Tuesday, December 15, 2009

Faith-Based Under Fire.

From Tampa Bay Online, a success story on the court's striking down "faith-based" programs that are given government funding for necessary social services. I don't mind social services; I do mind providing them in exchange for prayer. Calling yourself a ministry (as the Catholic Church calls their massive health care network) is a giant sign that the funded group is working for a higher power.

That's not all bad, but it often works as coercion of desperate, needy people. I hope we hear more stories like this in the future. The "food for prayer" faith-based program, instituted by Bush and maintained as the Office of Faith-Based and Neighborhood Initiatives by Obama (who's on my shit list today after giving so much away to the GOP on health care) is a direct violation of separation of church and state. Using religious organizations to aid our needy members of society is crossing a line that should never be crossed.

An appeals court has found that Florida's use of "faith-based" substance abuse programs for inmates released from prison violates the state Constitution.

In an opinion filed today, a three-judge panel of the 1st District Court of Appeal reversed a circuit court judge's finding that the state's contract with Prisoners of Christ and Lamb of God Ministries was constitutional. The appeals court found that the contract violates the "no-aid" provision barring the state from spending taxpayer money "directly or indirectly in aid of any church, sect, or religious denomination or in aid of any sectarian institution."

Prisoners of Christ and Lamb of God Ministries are nonprofit Christian organizations that contract with the state to provide faith-based drug and alcohol abuse rehabilitative services to inmates released from prison.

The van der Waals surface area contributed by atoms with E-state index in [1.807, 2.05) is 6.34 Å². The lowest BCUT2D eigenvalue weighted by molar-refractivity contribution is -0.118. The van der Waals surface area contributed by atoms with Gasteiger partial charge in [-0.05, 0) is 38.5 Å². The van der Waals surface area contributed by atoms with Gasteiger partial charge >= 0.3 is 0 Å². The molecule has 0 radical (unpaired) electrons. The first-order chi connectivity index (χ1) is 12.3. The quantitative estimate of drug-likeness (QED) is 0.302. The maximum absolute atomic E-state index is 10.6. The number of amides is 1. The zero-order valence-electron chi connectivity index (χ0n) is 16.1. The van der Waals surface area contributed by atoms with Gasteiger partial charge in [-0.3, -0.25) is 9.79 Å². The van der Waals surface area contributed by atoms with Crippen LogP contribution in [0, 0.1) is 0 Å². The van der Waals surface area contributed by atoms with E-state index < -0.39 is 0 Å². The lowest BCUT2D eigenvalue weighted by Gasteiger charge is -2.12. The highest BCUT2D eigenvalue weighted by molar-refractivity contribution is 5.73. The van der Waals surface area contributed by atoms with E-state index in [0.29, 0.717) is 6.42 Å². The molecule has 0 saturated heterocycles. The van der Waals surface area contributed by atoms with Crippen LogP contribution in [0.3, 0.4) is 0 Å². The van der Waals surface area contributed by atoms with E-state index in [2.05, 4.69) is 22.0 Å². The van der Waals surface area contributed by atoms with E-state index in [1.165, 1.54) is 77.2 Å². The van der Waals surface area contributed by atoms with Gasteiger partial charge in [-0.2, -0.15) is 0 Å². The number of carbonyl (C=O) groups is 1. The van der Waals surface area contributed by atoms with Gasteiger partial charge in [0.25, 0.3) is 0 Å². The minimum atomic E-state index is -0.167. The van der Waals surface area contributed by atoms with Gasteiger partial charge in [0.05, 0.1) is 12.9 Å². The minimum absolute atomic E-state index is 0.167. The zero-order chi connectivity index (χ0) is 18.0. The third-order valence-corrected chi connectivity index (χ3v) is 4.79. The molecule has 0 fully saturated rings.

Prisoners of Christ is based in Jacksonville and Lamb of God Ministries is located in Okeechobee. Both organizations describe themselves as "ministries," according to the court's analysis.

The Council for Secular Humanism, a New York-based advocacy group that promotes separation of church and state, filed the suit against the state in May 2007 in Leon County. Circuit Court Judge John Cooper ruled in the state's favor in October 2008.

In their ruling, the appellate court judges wrote that "the inquiry here is whether the programs … are predominantly religious in nature and whether the programs promote the religious mission of the organizations receiving the funds," in violation of the no-aid provision.

The judges found that Cooper erred by not applying their prior ruling in another church-and-state case: Bush v. Holmes. That 2006 case went on to the state Supreme Court and ultimately struck down a school voucher program that spent state dollars on private schools, some of them sectarian.

In that case, the 1st DCA found that the Opportunity Scholarship Program violated the no-aid provision. The Supreme Court ruled against the voucher program on other grounds but did not reverse the 1st DCA's opinion.

In today's ruling, the 1st DCA ruled that "the trial court was erroneously persuaded by appellees that this court's decision in Holmes I was limited explicitly to the school context. The Holmes I decision did not limit its analysis to a 'schools only' context," and therefore applies in this case as well.

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